Japanese editorial excerpts -3-.
Selected editorial excerpts from the Japanese press:
EMERGENCY LANDING (IHT/Asahi as translated from the Japanese-language Asahi Shimbun's editorial published March 15)
The sight of the All Nippon Airways Co. plane that made an emergency landing at Kochi Airport gave us a scare. No one was hurt in the incident, but we cannot say the issue is closed because the accident underscored many problems.
The small propeller passenger plane that landed on its nose was manufactured by Canadian aircraft maker Bombardier Inc. Planes of the same model were first put in service in Japan in 2003. It is a new model that was introduced on the grounds that it is fast, fuel-efficient and less noisy than comparable aircraft.
However, since the series was introduced here, the planes have experienced many troubles. In nearly four years, 77 cases of problems, including failure of landing gear, that caused the planes to return to the airport or change destinations have been reported in Japan. There are also reports of similar trouble across the world.
Many planes of the same model are used for local flights that link regional cities and islands and provide passengers with a quick and convenient means to get around.
Was there an oversight in securing safety because the plane is not a large aircraft, like a jumbo jet?
The Aircraft and Railway Accidents Investigation Commission of the Ministry of Land, Infrastructure and Transport is now looking into the cause of the failure. We urge the commission to promptly decide on measures to prevent similar incidents.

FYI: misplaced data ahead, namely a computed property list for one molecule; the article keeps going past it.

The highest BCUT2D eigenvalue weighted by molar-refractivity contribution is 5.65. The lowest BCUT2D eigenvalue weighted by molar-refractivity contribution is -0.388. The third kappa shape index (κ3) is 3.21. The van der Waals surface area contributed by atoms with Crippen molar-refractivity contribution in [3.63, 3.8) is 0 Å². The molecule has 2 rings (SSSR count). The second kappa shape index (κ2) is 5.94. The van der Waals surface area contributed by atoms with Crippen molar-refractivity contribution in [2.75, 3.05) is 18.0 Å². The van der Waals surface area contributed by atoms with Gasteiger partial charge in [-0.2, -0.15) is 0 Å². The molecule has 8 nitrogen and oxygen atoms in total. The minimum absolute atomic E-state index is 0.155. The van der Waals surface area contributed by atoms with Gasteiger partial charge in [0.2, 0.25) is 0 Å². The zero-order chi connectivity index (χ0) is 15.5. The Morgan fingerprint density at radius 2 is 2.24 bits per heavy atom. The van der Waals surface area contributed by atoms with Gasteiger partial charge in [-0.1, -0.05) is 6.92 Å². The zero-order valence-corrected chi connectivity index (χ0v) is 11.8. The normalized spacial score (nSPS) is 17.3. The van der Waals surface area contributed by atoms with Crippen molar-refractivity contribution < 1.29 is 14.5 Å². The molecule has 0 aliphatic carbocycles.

In Tuesday's incident, the hydraulic-powered doors of the unit that stores the front landing gear got stuck. Although there was a system to manually open the doors in case of such emergencies, it did not work.
There have also been problems with hydraulic systems in planes of the same model, but luckily no damage was done thanks to the manual mechanisms. Why didn't the fail-safe system work this time? Was there a problem with the design?
Investigators found that a bolt had come detached in the front gear hatch. It is necessary to examine whether there was a problem in the aircraft maintenance system.
ANA carried out an emergency inspection of the planes and resumed service Wednesday. We fear it may be too early to put them back into operation at a time when the cause of the emergency landing remains unknown.
The most important thing in crisis management is to take action before a serious accident occurs. Signs of accidents must not be overlooked. The mishap this time should be regarded as an opportunity to act. But unfortunately, we do not see such serious determination.
The accident could have led to a catastrophe. We urge ANA and other airlines that operate planes of the same model to take thorough safety measures.
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|Publication:||Japan Transportation Scan|
|Date:||Mar 19, 2007|
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